Sensory Processing Disorder Guide

Our senses are our body’s detection system. We all have senses and we all use them every day to take in and interpret everything that goes on around us. When that detection system isn’t working properly, we become very confused regarding what is happening in our environment and how we should respond to it.

This is how people with Sensory Processing Disorder feel all the time. Sensory processing disorder creates considerable discomfort, mental anguish, and delayed development in many children and adults.

This guide will explain what sensory processing disorder is, how it affects daily life, and how you can find out if your child has sensory processing disorder.

What is Sensory Processing Disorder?

Sensory processing disorder, known as SPD, is a condition in which the brain misinterprets information that is gathered by the senses of the body. To understand how this can happen, it is first necessary to understand sensory processing.

The body has 8 (no, not 5 – 8) senses that are used to gather information from the environment and send signals to the brain about that information. The brain interprets that information and responds on both a conscious and unconscious level.

The 8 senses that gather information are:

  1. Vision
  2. Hearing
  3. Touch
  4. Taste
  5. Smell
  6. Proprioception – the nerve endings in the muscles and joints of the body send signals to the brain regarding their position in relation to each other and the rest of the body.
  7. Vestibular – the semi-circular canals of the inner ear send information to the brain about the body’s position in space in relation to the earth. The vestibular sense affects balance and ability to tolerate movement.
  8. Interoception – this sense is the body’s ability to detect how the internal organs are feeling and to communicate this information with the brain. Hunger, thirst, pain, and temperature are examples of interoceptive sensations.

As these senses transmit information to the brain, the brain processes the information and interprets it so that it can perceive the environment correctly.

This is how we know that the sky is blue, the temperature is warm, your body is out of bed and breakfast smells good! People who process sensory input normally are able to adjust their actions and behavior in response to what their bodies sense in the environment. This is called sensory modulation.

When sensory processing disorder is present, the brain experiences difficulty processing one or more of these senses. Information about the environment might be gathered in a normal manner, but the signal from the sensory receptor to the brain gets distorted somewhere along the way.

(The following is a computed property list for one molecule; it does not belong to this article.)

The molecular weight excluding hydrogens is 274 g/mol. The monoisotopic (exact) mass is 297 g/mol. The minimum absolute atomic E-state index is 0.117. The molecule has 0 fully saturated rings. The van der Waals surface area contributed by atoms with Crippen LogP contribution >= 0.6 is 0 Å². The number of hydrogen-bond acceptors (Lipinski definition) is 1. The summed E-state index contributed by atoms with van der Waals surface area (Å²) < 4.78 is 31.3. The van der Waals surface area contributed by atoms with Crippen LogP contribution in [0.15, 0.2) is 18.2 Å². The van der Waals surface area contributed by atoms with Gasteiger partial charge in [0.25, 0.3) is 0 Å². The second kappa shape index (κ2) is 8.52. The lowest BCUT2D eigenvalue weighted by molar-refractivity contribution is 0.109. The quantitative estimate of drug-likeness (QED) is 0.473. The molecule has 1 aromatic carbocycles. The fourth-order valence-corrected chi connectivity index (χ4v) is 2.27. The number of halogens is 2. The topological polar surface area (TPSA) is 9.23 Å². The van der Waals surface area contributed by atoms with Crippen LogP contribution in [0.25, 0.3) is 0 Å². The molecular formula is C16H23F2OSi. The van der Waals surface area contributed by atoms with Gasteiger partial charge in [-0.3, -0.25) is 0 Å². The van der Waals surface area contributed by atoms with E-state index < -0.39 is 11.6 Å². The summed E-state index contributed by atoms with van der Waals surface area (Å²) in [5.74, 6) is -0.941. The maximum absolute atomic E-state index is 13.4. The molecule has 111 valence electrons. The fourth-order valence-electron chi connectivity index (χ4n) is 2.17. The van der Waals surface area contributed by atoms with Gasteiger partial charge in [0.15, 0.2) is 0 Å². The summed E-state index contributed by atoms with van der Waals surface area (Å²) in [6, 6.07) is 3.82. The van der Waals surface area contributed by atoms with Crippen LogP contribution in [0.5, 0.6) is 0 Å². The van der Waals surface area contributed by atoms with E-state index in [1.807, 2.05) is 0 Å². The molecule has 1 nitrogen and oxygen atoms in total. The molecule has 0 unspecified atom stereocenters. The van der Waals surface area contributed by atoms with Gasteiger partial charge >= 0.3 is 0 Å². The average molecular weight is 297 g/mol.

When this happens, the brain receives incorrect information from that sense and responds inappropriately. The resulting actions of the body are not in line with the actual sensory information, resulting in impaired sensory modulation.

If more than one sense is distorted or if the distortion is severe, the behavior that results from the misinterpretation of the environment can be extreme.

Is Sensory Processing Disorder a Real Condition?

There has been much debate over whether or not SPD can be considered a stand-alone condition.

Originally called sensory integration dysfunction, sensory processing disorder was first described by A. Jean Ayres, an occupational therapist and educational psychologist.

Much of the research surrounding SPD has been limited to case studies or small groups of subjects and focused on the effectiveness of treatment, rather than the causes and corresponding changes in the brain.

Because of this, many health professionals feel that the documentation and research surrounding SPD does not meet the criteria for identification as a disorder all on its own.

In fact, SPD was not included in the Diagnostic and Statistical Manual of the American Psychiatric Association (DSM-5).

The debate continues, however, and recent ongoing research has focused on studying brain structure in children who are identified as having SPD. In fact, a couple of recent studies were the first to pinpoint changes in the brain that directly correspond to SPD.

The first study used diffuse tensor imaging (DTI) to examine the brains of 16 boys age 8 to 11 who were identified as having SPD, and 24 boys of the same age who were identified as neurotypical.

The study showed specific patterns of reduced structural integrity in the white matter of the brain, particularly that in the back of the brain, in the boys with SPD (Owen,, 2013).

The second study used the same type of imaging to study the integrity of white matter in the brains of 15 boys diagnosed with autism, 16 boys identified as having SPD, and 23 boys identified as neurotypical.